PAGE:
Tuesday, November 28
JETRO discussion on soft power
Japan’s Soft Power Moves into the Limelight
Soft power as opposed to hard power has recently been attracting attention. Hard power consists primarily of the military and economic capabilities that a country possesses, while soft power arises from a country’s culture and values and may include, for instance, democracy, human rights and individual liberties.
The Harvard professor of international politics, Joseph S. Nye, Jr., coined the term soft power in the second half on the 1980s. Soft power is, he says, “The ability to get what you want through attraction rather than coercion or payments… When you can get others…to want what you want, you do not have to spend as much on sticks and carrots to move them in your direction.” In his 2004 book Soft Power: The Means to Success in World Politics, he argues that hard power and soft power together are responsible for the rise and decline of states.
In the case of the United States, he observes, powerful military might and economic strength can be used as coercive forces against other countries, but the people of the world are also influenced by the attractive power of America’s culture and values, including Hollywood movies, American music and social values built on freedom and democracy.In Nye’s view, the United States and the rest of the world need to gain a better understanding of soft power and place more emphasis on it as they seek to resolve the difficult problems in international politics now confronting us.
Japan’s National Cool
Nye has also addressed the subject of Japan’s soft power. In “Nihon no sofuto pawa: Sono genkai to kanosei” (Japan’s Soft Power: Its Limits and Potential), an article carried in the June 2004 issue of the foreign affairs magazine Gaiko Forum, he observes that even as Japan was going through a decade of economic stagnation, it continued to build up soft power on the foundation of Japanese culture. He sees Japan’s soft power as deriving not just from Zen, karate and other elements of traditional culture but also manga (Japanese comic books), anime (Japanese animation) and other elements of popular culture.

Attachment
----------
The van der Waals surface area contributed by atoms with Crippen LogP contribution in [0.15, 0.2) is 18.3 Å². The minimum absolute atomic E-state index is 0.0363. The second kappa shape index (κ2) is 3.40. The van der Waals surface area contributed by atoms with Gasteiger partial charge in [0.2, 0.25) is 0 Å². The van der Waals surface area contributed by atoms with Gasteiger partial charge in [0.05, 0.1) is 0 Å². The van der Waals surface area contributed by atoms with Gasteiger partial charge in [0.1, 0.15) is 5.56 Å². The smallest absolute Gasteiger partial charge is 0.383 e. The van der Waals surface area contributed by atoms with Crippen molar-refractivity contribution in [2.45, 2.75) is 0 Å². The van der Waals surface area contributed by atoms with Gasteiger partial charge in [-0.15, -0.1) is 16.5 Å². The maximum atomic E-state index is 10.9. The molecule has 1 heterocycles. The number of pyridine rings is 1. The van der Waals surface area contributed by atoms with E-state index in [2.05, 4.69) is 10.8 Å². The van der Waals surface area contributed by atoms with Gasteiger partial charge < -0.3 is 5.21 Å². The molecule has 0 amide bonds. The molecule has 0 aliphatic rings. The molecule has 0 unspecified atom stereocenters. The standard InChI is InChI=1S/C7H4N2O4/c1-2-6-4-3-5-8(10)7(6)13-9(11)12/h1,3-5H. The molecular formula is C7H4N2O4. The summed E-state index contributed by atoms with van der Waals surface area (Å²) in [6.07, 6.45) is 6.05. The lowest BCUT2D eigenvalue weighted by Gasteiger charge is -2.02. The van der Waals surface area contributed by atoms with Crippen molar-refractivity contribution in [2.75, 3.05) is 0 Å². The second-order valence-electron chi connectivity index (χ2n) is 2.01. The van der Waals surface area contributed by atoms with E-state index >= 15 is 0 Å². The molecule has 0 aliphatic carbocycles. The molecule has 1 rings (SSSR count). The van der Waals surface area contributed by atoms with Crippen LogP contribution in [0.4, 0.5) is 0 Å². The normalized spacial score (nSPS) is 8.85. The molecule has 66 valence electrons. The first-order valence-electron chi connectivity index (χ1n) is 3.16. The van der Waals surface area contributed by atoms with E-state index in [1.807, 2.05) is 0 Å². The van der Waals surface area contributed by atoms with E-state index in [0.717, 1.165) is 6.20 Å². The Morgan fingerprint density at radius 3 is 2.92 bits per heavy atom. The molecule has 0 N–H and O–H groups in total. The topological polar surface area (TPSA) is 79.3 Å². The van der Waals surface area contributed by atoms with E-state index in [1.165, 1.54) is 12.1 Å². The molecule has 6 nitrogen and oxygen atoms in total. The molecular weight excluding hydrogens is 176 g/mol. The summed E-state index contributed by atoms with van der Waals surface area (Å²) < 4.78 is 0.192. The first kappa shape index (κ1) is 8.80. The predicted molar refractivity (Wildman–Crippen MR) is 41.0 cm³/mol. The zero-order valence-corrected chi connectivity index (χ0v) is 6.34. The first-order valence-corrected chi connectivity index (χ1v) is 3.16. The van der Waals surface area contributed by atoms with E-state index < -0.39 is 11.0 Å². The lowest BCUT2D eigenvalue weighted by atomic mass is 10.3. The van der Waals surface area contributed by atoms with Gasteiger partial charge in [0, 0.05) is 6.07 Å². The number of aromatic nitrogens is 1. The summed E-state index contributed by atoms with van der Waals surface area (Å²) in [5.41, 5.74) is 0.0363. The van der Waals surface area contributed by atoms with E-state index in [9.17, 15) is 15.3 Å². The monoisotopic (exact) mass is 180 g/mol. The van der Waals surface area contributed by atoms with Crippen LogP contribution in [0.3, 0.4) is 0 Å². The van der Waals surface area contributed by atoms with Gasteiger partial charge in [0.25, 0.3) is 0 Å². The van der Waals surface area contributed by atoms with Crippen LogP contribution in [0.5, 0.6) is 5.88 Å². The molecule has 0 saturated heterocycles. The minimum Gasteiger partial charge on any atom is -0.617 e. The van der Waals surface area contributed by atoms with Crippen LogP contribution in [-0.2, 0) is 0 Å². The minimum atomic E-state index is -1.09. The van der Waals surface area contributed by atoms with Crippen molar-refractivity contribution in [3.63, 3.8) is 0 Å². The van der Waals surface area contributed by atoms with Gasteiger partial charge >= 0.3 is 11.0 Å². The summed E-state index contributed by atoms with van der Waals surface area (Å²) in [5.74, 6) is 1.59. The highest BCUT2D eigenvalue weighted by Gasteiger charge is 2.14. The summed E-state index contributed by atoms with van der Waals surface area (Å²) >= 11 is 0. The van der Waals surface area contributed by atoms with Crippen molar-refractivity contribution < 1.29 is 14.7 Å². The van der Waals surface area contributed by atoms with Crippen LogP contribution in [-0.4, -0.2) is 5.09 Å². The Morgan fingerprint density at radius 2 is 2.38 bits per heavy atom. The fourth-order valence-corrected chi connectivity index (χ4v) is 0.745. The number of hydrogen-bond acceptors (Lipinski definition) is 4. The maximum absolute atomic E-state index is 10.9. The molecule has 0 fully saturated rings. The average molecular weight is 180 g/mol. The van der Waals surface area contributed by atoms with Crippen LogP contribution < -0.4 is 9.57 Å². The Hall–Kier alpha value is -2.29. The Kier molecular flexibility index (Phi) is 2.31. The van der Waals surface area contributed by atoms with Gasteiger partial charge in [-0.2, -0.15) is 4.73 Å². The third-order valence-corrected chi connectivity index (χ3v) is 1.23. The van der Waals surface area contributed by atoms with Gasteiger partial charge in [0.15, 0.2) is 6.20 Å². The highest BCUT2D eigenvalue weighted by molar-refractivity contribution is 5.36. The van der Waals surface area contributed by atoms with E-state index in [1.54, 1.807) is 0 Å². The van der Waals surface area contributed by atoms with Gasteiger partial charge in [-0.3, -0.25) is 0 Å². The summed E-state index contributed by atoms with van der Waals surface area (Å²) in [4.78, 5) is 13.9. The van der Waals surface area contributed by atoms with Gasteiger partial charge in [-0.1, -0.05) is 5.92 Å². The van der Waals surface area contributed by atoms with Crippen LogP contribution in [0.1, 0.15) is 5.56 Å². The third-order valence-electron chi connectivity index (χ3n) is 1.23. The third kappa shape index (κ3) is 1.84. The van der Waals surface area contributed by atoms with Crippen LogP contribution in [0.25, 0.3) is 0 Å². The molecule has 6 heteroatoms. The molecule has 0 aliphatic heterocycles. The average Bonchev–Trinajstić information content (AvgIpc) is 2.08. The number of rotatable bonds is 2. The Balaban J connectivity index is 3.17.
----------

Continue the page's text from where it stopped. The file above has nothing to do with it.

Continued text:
Full article is here
This article underlined some of my basic understanding on why soft power is very crucial in understanding the dynamics of international relations in general which generally ignored in most parts by many people.
On how far can it go? Not sure but it does influence a lot of aspects of culture that most intellectuals miss in their assessment of world in general.
In nutshell, what makes a nation powerful is soft power, the appealing aspects of their entertainment culture should not be underestimated. What saves USA from complete pariah status today is their massive Hollywood and Mac Donalds culture, not their armoured HUMVEEs or M1A2 Abrams. Or as the article above emphasizes, Japanese anime and manga helped to ease Japan out of economic stagnation to a large degree.